Automakers have little faith Canada will reach Trudeau govt's 2025 EV targets

The average price of a new vehicle in Canada is $66,000 while the average price of a new electric vehicle is $73,000.

Automakers have little faith Canada will reach Trudeau govt's 2025 EV targets
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Automakers are skeptical there will be enough Canadians in the market for electric vehicles to meet the Trudeau government's goal to phase out new purchases of gasoline powered vehicles by 2035.

Executives at Toyota Motor Corp. and Honda Motor Co. believe consumers will transition to EVs if they become more affordable, meet their range requirements, and have adequate charging infrastructure. However, these conditions have not yet been met.

“We need to make sure that we’re revisiting targets to align targets with reality,” said Frank Voss, president of Toyota Motor Manufacturing Canada, to Bloomberg. “The government can only do so much to entice consumers to purchase vehicles that they would like to see implemented. Consumers will choose what they need.”

As of now EVs make up just a fraction of the market, with 11% of new vehicles registered in Canada being electric, plug-in hybrid electric or hydrogen fuel cell.

A report by Bloomberg estimates that EV sales in Canada will make up 70% of new passenger vehicles.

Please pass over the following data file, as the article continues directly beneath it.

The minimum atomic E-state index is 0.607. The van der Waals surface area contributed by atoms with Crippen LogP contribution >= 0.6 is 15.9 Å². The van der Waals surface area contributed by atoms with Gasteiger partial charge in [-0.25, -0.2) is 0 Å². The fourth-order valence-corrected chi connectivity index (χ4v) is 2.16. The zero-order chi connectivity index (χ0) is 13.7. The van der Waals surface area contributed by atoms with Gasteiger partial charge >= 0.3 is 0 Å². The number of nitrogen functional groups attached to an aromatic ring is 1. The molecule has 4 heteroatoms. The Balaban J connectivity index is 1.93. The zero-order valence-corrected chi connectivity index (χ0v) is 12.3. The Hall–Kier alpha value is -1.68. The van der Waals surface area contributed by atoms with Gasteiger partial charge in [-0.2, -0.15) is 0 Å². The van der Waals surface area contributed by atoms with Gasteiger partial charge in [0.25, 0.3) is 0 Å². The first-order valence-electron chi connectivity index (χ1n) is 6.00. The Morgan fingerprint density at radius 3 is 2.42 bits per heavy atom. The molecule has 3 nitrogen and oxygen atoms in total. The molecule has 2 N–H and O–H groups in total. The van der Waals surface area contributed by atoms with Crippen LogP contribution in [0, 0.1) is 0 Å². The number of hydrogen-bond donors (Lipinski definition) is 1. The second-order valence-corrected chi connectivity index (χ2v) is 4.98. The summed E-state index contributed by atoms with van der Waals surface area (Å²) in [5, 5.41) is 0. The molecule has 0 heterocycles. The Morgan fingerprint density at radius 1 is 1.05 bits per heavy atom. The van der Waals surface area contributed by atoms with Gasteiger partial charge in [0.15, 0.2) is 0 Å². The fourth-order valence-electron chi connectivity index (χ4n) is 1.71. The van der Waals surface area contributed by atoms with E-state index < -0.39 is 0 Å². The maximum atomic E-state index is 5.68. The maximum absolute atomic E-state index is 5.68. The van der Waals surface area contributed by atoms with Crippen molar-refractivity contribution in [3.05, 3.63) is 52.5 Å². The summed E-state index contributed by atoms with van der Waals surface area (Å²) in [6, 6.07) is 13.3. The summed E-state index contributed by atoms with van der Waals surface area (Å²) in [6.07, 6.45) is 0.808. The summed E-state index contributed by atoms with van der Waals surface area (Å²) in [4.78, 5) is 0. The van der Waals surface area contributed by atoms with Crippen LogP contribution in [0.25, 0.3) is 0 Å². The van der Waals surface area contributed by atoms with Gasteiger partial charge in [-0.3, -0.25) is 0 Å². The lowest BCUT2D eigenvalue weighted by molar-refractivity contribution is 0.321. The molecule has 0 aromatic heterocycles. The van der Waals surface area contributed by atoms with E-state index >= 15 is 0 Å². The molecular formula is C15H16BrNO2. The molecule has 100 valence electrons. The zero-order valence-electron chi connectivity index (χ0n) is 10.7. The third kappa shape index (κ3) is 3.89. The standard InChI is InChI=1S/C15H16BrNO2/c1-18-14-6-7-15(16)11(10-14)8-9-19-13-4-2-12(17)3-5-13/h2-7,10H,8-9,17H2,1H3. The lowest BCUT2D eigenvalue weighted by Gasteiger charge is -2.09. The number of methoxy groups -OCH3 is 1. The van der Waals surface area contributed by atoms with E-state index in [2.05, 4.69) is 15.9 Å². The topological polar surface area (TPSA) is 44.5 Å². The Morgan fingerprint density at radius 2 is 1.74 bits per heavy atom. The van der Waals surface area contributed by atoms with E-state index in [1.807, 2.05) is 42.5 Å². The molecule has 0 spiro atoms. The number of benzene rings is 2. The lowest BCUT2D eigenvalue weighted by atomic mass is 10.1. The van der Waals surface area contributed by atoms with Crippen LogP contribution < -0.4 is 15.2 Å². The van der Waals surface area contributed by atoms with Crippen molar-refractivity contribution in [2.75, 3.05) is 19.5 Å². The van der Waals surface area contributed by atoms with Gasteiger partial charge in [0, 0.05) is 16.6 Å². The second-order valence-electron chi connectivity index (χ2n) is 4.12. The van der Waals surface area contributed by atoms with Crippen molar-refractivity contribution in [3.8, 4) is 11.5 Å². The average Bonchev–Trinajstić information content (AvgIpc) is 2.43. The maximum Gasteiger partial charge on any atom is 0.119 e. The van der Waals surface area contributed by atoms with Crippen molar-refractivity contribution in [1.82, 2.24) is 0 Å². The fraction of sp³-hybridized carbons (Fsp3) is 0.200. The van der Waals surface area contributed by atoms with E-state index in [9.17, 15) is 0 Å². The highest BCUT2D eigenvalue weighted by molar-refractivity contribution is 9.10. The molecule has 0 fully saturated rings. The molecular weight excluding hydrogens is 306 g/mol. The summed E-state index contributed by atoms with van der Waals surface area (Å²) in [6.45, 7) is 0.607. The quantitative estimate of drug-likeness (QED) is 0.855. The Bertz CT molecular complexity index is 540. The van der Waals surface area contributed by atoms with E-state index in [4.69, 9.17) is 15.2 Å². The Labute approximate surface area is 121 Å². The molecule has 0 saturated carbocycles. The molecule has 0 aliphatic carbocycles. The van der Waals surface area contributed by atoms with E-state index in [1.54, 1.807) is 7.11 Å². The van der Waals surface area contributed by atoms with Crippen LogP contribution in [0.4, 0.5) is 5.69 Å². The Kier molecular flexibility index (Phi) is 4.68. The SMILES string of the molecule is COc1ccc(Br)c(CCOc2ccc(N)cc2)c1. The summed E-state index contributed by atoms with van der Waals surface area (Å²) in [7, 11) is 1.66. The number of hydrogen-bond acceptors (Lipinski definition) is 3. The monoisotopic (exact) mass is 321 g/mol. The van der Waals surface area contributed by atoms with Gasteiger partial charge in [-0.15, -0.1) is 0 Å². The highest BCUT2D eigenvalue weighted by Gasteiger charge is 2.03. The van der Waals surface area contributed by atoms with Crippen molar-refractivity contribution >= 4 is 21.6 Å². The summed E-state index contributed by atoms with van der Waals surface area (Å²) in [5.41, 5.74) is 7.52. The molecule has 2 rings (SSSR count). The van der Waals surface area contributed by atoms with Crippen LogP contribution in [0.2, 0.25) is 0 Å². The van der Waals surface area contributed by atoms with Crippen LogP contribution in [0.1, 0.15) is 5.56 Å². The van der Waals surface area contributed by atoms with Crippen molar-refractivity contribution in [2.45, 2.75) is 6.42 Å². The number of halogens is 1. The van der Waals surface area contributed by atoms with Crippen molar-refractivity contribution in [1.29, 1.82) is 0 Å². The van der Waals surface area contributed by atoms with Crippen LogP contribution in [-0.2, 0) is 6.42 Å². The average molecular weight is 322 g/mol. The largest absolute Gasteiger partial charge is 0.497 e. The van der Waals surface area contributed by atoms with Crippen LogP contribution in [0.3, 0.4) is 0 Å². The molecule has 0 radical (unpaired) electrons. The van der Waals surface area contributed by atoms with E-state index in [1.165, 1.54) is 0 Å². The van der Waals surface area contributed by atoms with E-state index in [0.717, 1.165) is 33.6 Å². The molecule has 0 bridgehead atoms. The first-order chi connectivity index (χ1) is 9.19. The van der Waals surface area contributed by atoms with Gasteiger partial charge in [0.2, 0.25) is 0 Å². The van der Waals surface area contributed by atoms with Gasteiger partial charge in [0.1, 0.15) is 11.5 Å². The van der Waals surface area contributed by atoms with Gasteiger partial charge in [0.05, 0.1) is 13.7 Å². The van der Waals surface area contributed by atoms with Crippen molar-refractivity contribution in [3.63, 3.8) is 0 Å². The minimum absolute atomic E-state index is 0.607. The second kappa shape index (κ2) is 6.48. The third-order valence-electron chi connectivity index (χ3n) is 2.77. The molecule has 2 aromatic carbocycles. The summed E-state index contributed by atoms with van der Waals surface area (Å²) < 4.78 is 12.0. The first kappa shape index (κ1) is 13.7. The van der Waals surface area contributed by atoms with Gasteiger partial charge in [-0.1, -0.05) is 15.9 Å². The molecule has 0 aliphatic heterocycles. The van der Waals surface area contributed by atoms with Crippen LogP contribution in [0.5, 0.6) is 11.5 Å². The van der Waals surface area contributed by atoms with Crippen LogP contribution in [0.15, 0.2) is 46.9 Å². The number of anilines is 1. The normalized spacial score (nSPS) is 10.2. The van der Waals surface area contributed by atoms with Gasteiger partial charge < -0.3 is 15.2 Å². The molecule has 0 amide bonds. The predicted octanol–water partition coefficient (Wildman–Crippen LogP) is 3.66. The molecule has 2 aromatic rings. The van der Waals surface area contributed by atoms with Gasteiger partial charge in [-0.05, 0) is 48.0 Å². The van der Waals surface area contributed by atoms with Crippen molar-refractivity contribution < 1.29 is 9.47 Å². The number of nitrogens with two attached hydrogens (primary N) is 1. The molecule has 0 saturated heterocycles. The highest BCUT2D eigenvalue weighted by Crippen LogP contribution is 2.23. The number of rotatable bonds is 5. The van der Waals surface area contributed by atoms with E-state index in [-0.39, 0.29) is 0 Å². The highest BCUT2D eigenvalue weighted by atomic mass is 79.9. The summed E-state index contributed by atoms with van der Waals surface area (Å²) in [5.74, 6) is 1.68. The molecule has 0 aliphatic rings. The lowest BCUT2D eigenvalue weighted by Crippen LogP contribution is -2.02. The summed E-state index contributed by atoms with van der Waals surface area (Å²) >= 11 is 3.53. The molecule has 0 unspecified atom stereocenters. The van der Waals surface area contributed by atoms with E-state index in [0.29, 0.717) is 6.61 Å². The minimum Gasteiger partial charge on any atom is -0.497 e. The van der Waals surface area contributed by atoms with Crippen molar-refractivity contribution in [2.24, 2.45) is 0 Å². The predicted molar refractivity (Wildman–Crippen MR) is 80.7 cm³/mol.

The average price of a new vehicle in Canada is $66,000 while the average price of a new battery electric vehicle is $73,000, the Canadian Black Book reports.

A big factor is Canada's weather. Lithium-ion batteries don't hold their charge as well in low temperatures.

Another problem is electric vehicles' ability to drive long distances between major cities.

Canada aims to have 84,500 chargers and 45 hydrogen stations by 2029, partially funded by the government’s Zero Emission Vehicle Infrastructure Program. Natural Resources Canada estimates the nation will need around 200,000 public chargers by 2035 and hopes the private sector will also contribute to funding chargers.

The auto parts industry has urged the Canadian government to align its emissions targets more closely with the U.S., which has a less aggressive goal of over 50 percent of new vehicle sales being battery electric by 2032.

However, Prime Minister Justin Trudeau’s government remains committed to its green objectives.

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